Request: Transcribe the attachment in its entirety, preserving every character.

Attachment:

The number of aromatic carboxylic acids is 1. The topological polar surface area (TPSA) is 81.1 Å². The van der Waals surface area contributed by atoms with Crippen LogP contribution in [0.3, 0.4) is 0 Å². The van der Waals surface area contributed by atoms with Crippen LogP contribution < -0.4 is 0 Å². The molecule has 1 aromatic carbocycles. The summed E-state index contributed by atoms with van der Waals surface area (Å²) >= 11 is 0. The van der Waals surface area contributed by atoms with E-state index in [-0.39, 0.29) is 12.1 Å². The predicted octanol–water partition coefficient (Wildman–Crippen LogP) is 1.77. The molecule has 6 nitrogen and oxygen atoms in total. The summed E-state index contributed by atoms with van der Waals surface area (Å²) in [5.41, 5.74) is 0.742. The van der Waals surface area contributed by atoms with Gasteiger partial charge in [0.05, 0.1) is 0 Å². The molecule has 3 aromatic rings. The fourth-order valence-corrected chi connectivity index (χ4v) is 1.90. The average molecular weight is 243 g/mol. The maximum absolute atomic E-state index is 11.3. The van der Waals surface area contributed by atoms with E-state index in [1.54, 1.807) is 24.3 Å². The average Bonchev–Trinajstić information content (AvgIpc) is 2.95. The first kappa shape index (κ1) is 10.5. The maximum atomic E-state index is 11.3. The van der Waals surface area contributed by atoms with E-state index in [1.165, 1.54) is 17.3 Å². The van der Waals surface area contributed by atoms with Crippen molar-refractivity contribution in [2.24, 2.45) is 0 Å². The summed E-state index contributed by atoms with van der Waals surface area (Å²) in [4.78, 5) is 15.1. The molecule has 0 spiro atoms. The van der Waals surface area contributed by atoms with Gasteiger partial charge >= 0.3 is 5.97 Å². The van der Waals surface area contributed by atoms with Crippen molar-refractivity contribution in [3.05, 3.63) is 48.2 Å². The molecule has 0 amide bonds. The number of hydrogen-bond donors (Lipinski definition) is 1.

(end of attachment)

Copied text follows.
The number of aromatic carboxylic acids is 1. The topological polar surface area (TPSA) is 81.1 Å². The van der Waals surface area contributed by atoms with Crippen LogP contribution in [0.3, 0.4) is 0 Å². The van der Waals surface area contributed by atoms with Crippen LogP contribution < -0.4 is 0 Å². The molecule has 1 aromatic carbocycles. The summed E-state index contributed by atoms with van der Waals surface area (Å²) >= 11 is 0. The van der Waals surface area contributed by atoms with E-state index in [-0.39, 0.29) is 12.1 Å². The predicted octanol–water partition coefficient (Wildman–Crippen LogP) is 1.77. The molecule has 6 nitrogen and oxygen atoms in total. The summed E-state index contributed by atoms with van der Waals surface area (Å²) in [5.41, 5.74) is 0.742. The van der Waals surface area contributed by atoms with Gasteiger partial charge in [0.05, 0.1) is 0 Å². The molecule has 3 aromatic rings. The fourth-order valence-corrected chi connectivity index (χ4v) is 1.90. The average molecular weight is 243 g/mol. The maximum absolute atomic E-state index is 11.3. The van der Waals surface area contributed by atoms with E-state index in [1.54, 1.807) is 24.3 Å². The average Bonchev–Trinajstić information content (AvgIpc) is 2.95. The first kappa shape index (κ1) is 10.5. The maximum atomic E-state index is 11.3. The van der Waals surface area contributed by atoms with E-state index in [1.165, 1.54) is 17.3 Å². The van der Waals surface area contributed by atoms with Crippen molar-refractivity contribution in [2.24, 2.45) is 0 Å². The summed E-state index contributed by atoms with van der Waals surface area (Å²) in [4.78, 5) is 15.1. The molecule has 0 spiro atoms. The van der Waals surface area contributed by atoms with Gasteiger partial charge >= 0.3 is 5.97 Å². The van der Waals surface area contributed by atoms with Crippen molar-refractivity contribution in [3.05, 3.63) is 48.2 Å². The molecule has 0 amide bonds. The number of hydrogen-bond donors (Lipinski definition) is 1.